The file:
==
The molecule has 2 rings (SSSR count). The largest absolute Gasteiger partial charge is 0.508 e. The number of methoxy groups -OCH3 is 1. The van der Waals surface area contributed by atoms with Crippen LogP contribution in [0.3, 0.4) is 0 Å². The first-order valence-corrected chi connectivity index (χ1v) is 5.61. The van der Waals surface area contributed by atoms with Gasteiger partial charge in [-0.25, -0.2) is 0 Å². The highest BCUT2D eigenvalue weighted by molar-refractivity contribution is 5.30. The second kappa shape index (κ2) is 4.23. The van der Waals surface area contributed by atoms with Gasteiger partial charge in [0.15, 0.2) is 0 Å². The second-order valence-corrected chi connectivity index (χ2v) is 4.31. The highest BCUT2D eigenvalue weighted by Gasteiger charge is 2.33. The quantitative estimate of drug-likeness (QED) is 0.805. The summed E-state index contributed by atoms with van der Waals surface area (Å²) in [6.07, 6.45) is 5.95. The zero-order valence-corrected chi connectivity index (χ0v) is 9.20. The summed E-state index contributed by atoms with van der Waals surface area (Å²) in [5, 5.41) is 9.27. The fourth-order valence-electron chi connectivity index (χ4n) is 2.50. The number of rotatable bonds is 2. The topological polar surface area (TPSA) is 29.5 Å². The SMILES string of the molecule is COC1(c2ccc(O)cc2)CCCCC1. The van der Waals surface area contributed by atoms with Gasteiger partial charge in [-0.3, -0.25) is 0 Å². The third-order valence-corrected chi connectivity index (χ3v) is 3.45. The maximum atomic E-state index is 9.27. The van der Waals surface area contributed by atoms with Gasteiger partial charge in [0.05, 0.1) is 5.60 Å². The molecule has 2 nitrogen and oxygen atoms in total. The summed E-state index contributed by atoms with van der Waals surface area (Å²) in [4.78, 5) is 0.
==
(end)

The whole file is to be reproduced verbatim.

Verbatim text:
The molecule has 2 rings (SSSR count). The largest absolute Gasteiger partial charge is 0.508 e. The number of methoxy groups -OCH3 is 1. The van der Waals surface area contributed by atoms with Crippen LogP contribution in [0.3, 0.4) is 0 Å². The first-order valence-corrected chi connectivity index (χ1v) is 5.61. The van der Waals surface area contributed by atoms with Gasteiger partial charge in [-0.25, -0.2) is 0 Å². The highest BCUT2D eigenvalue weighted by molar-refractivity contribution is 5.30. The second kappa shape index (κ2) is 4.23. The van der Waals surface area contributed by atoms with Gasteiger partial charge in [0.15, 0.2) is 0 Å². The second-order valence-corrected chi connectivity index (χ2v) is 4.31. The highest BCUT2D eigenvalue weighted by Gasteiger charge is 2.33. The quantitative estimate of drug-likeness (QED) is 0.805. The summed E-state index contributed by atoms with van der Waals surface area (Å²) in [6.07, 6.45) is 5.95. The zero-order valence-corrected chi connectivity index (χ0v) is 9.20. The summed E-state index contributed by atoms with van der Waals surface area (Å²) in [5, 5.41) is 9.27. The fourth-order valence-electron chi connectivity index (χ4n) is 2.50. The number of rotatable bonds is 2. The topological polar surface area (TPSA) is 29.5 Å². The SMILES string of the molecule is COC1(c2ccc(O)cc2)CCCCC1. The van der Waals surface area contributed by atoms with Gasteiger partial charge in [-0.3, -0.25) is 0 Å². The third-order valence-corrected chi connectivity index (χ3v) is 3.45. The maximum atomic E-state index is 9.27. The van der Waals surface area contributed by atoms with Gasteiger partial charge in [0.05, 0.1) is 5.60 Å². The molecule has 2 nitrogen and oxygen atoms in total. The summed E-state index contributed by atoms with van der Waals surface area (Å²) in [4.78, 5) is 0.